Hiring a Diversity Officer Is Only the First Step. Here Are the Next

First published by Martin León Barreto for The Chronicle. Hiring a Diversity Officer Is Only the First Step. Here Are the Next 7. By Yvette M. Alex-Assensoh 

In today’s season of #MeToo, Dreamers, Black Lives Matter movements, and radical-right backlash, colleges are adding chief diversity officers to the list of essential employees. However, hiring a skilled diversity professional is just the first step. To be most effective, chancellors, presidents, and provosts must join with diversity officers to build campus environments where equity, inclusion, and diversity become a part of everyday campus life. Otherwise, they are only setting up their chief diversity officers — and their institutions — for failure.

I hope the following strategies will help college leaders better position their diversity officers for success:

Go first. It’s unreasonable to hold others accountable for diversity when your own staffers look just like you. So if you want more diversity on your campus, start by diversifying your own staff at the highest levels and treating its members with respect. If you do that, others are more likely to follow, and your campus will be better for it.

Manage expectations. When it comes to chief diversity officers, there are almost as many expectations as there are constituencies. Don’t assume that everyone knows what the chief diversity officer’s duties are. Develop a good relationship with the officer as a basis for establishing ground rules and a mutually agreed upon agenda to promote a culture of equity and inclusion. Then, make that agenda clear and accessible. It should include the scope of the officer’s responsibilities and a reasonable timeline for achieving benchmarks. Communicate the diversity officer’s work broadly and frequently through routine campus communications and encourage the officer to push back when the scope of duties is inappropriately constrained or expanded by others.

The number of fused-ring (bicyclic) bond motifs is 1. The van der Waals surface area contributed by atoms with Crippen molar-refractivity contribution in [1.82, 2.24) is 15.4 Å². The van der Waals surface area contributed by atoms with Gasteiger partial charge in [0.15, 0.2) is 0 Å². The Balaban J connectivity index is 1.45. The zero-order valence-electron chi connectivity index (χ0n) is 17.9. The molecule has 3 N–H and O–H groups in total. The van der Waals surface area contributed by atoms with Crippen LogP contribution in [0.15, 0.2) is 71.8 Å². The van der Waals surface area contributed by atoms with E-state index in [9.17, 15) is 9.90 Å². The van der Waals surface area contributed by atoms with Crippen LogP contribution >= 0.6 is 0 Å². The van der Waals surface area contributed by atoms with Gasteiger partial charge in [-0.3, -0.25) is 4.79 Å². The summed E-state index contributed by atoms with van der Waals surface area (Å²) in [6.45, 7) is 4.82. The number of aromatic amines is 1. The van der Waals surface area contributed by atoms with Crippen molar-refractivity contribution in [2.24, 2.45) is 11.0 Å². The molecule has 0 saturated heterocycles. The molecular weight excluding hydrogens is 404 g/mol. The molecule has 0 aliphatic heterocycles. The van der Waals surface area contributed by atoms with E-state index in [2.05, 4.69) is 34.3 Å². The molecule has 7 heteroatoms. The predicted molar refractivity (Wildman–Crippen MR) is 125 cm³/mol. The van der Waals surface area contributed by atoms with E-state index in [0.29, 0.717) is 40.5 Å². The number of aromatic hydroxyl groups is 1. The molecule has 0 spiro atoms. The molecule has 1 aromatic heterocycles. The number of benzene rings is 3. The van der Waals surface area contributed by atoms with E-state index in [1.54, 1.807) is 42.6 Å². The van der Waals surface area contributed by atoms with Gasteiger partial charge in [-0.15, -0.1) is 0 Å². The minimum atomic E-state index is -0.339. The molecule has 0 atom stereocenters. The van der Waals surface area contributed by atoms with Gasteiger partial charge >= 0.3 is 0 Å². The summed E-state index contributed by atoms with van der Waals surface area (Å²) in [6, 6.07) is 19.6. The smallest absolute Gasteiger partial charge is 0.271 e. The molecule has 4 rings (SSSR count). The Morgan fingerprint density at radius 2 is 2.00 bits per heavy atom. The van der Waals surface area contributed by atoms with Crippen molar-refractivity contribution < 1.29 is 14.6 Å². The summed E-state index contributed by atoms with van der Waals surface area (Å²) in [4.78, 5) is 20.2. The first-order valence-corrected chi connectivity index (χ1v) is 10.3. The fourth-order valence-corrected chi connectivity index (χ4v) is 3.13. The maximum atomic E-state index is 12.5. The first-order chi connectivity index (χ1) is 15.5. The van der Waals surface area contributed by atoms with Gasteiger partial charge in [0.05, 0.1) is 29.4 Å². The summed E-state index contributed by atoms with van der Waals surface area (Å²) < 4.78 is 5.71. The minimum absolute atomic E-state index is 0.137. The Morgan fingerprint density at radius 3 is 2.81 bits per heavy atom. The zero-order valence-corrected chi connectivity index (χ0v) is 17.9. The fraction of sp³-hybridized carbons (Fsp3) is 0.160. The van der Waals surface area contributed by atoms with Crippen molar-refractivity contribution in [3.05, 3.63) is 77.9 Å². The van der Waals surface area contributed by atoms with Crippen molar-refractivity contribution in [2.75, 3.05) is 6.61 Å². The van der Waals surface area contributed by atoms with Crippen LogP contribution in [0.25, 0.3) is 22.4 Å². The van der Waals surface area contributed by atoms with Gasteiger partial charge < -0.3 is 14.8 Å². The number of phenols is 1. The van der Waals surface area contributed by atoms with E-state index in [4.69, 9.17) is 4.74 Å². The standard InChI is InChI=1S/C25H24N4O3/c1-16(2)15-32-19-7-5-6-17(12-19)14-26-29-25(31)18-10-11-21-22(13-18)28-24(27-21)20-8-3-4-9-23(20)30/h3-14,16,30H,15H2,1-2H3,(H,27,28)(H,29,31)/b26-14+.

Develop meaningful measures of success. Just as chancellors, presidents, and provosts are assessed by standards that are linked to campus success, it is important to develop objective measures of performance for chief diversity officers. Those standards should be aligned with campus strategy and designed to provide incentives for faculty, staff, and students. After adopting the necessary structures and processes, assess the diversity officer’s role in working with others to create a more diverse culture, promoting innovations in programming and policies, and providing support for underrepresented people on campus. Additional guidance is available through the National Association of Diversity Officers in Higher Education, the pre-eminent voice for best practices, standards of professions, and programming in diversity, equity, and inclusion.

Engage faculty members. Faculty members are often among the most powerful constituents on campus. They virtually own the curriculum, and, with students and staff, they produce the knowledge upon which many campus rankings are based. They share responsibility for guiding various aspects of campus policies and governing processes; therefore, any sustainable change in diversity requires the cooperation and support of the faculty.